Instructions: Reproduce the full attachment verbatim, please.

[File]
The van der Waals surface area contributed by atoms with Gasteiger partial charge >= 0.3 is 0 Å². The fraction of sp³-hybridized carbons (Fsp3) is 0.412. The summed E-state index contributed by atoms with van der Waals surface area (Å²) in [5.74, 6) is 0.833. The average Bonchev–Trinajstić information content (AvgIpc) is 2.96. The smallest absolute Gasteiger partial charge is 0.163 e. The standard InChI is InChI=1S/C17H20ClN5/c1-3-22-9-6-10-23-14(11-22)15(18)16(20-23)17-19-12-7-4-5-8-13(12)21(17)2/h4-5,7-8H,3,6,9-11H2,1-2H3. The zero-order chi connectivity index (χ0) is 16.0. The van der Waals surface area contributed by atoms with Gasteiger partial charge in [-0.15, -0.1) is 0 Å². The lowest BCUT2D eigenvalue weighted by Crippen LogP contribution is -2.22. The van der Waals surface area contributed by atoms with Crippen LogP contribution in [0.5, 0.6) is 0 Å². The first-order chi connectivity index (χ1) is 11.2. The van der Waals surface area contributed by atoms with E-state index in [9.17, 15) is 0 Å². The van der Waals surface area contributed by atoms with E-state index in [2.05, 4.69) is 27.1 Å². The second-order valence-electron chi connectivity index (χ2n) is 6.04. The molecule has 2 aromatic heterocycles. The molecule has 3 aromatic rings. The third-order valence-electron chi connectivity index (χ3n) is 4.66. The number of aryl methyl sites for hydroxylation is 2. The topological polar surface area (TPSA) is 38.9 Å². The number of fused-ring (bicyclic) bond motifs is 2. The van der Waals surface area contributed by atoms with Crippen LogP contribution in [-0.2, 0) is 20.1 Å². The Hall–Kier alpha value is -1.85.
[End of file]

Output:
The van der Waals surface area contributed by atoms with Gasteiger partial charge >= 0.3 is 0 Å². The fraction of sp³-hybridized carbons (Fsp3) is 0.412. The summed E-state index contributed by atoms with van der Waals surface area (Å²) in [5.74, 6) is 0.833. The average Bonchev–Trinajstić information content (AvgIpc) is 2.96. The smallest absolute Gasteiger partial charge is 0.163 e. The standard InChI is InChI=1S/C17H20ClN5/c1-3-22-9-6-10-23-14(11-22)15(18)16(20-23)17-19-12-7-4-5-8-13(12)21(17)2/h4-5,7-8H,3,6,9-11H2,1-2H3. The zero-order chi connectivity index (χ0) is 16.0. The van der Waals surface area contributed by atoms with Gasteiger partial charge in [-0.15, -0.1) is 0 Å². The lowest BCUT2D eigenvalue weighted by Crippen LogP contribution is -2.22. The van der Waals surface area contributed by atoms with Crippen LogP contribution in [0.5, 0.6) is 0 Å². The first-order chi connectivity index (χ1) is 11.2. The van der Waals surface area contributed by atoms with E-state index in [9.17, 15) is 0 Å². The van der Waals surface area contributed by atoms with E-state index in [2.05, 4.69) is 27.1 Å². The second-order valence-electron chi connectivity index (χ2n) is 6.04. The molecule has 2 aromatic heterocycles. The molecule has 3 aromatic rings. The third-order valence-electron chi connectivity index (χ3n) is 4.66. The number of aryl methyl sites for hydroxylation is 2. The topological polar surface area (TPSA) is 38.9 Å². The number of fused-ring (bicyclic) bond motifs is 2. The van der Waals surface area contributed by atoms with Crippen LogP contribution in [-0.2, 0) is 20.1 Å². The Hall–Kier alpha value is -1.85.